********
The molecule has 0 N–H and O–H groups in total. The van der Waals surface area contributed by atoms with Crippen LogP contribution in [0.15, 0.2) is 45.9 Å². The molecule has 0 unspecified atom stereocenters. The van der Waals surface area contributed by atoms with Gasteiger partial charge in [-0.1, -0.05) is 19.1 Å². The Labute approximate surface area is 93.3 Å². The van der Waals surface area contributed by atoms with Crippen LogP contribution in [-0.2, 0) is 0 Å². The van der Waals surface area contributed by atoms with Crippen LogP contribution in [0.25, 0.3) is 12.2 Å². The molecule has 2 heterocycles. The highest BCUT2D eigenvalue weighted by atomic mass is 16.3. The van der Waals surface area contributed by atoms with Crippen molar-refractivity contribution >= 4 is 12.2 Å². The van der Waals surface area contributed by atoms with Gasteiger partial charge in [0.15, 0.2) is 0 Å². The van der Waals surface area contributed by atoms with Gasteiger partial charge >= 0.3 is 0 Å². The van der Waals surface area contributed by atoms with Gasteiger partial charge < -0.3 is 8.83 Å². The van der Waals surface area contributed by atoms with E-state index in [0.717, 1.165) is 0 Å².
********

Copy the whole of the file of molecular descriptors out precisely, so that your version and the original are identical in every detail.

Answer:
The molecule has 0 N–H and O–H groups in total. The van der Waals surface area contributed by atoms with Crippen LogP contribution in [0.15, 0.2) is 45.9 Å². The molecule has 0 unspecified atom stereocenters. The van der Waals surface area contributed by atoms with Gasteiger partial charge in [-0.1, -0.05) is 19.1 Å². The Labute approximate surface area is 93.3 Å². The van der Waals surface area contributed by atoms with Crippen LogP contribution in [-0.2, 0) is 0 Å². The van der Waals surface area contributed by atoms with Crippen LogP contribution in [0.25, 0.3) is 12.2 Å². The molecule has 2 heterocycles. The highest BCUT2D eigenvalue weighted by atomic mass is 16.3. The van der Waals surface area contributed by atoms with Crippen molar-refractivity contribution >= 4 is 12.2 Å². The van der Waals surface area contributed by atoms with Gasteiger partial charge in [0.15, 0.2) is 0 Å². The van der Waals surface area contributed by atoms with Gasteiger partial charge >= 0.3 is 0 Å². The van der Waals surface area contributed by atoms with Gasteiger partial charge < -0.3 is 8.83 Å². The van der Waals surface area contributed by atoms with E-state index in [0.717, 1.165) is 0 Å².